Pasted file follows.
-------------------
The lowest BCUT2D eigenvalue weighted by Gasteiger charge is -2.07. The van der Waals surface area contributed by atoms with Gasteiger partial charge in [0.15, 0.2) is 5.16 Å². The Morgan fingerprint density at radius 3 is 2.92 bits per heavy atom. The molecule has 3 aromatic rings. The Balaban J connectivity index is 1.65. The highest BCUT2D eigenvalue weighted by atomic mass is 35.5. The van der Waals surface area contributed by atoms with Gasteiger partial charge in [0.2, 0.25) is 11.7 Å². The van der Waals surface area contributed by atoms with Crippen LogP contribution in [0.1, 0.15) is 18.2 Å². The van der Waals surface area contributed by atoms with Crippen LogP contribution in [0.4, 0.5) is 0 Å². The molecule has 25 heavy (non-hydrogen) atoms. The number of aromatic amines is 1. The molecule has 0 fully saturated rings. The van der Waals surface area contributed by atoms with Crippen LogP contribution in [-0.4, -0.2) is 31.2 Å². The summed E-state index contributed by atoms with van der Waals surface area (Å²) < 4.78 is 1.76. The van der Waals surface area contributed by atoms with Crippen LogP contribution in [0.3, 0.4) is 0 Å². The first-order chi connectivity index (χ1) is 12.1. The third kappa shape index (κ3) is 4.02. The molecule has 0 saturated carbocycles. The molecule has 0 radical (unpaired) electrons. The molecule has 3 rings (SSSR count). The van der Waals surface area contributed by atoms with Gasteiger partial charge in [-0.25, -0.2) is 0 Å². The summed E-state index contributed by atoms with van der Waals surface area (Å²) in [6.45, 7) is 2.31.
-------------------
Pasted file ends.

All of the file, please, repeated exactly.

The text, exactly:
The lowest BCUT2D eigenvalue weighted by Gasteiger charge is -2.07. The van der Waals surface area contributed by atoms with Gasteiger partial charge in [0.15, 0.2) is 5.16 Å². The Morgan fingerprint density at radius 3 is 2.92 bits per heavy atom. The molecule has 3 aromatic rings. The Balaban J connectivity index is 1.65. The highest BCUT2D eigenvalue weighted by atomic mass is 35.5. The van der Waals surface area contributed by atoms with Gasteiger partial charge in [0.2, 0.25) is 11.7 Å². The van der Waals surface area contributed by atoms with Crippen LogP contribution in [0.1, 0.15) is 18.2 Å². The van der Waals surface area contributed by atoms with Crippen LogP contribution in [0.4, 0.5) is 0 Å². The molecule has 25 heavy (non-hydrogen) atoms. The number of aromatic amines is 1. The molecule has 0 fully saturated rings. The van der Waals surface area contributed by atoms with Crippen LogP contribution in [-0.4, -0.2) is 31.2 Å². The summed E-state index contributed by atoms with van der Waals surface area (Å²) < 4.78 is 1.76. The van der Waals surface area contributed by atoms with Crippen LogP contribution in [0.3, 0.4) is 0 Å². The first-order chi connectivity index (χ1) is 12.1. The third kappa shape index (κ3) is 4.02. The molecule has 0 saturated carbocycles. The molecule has 0 radical (unpaired) electrons. The molecule has 3 rings (SSSR count). The van der Waals surface area contributed by atoms with Gasteiger partial charge in [-0.25, -0.2) is 0 Å². The summed E-state index contributed by atoms with van der Waals surface area (Å²) in [6.45, 7) is 2.31.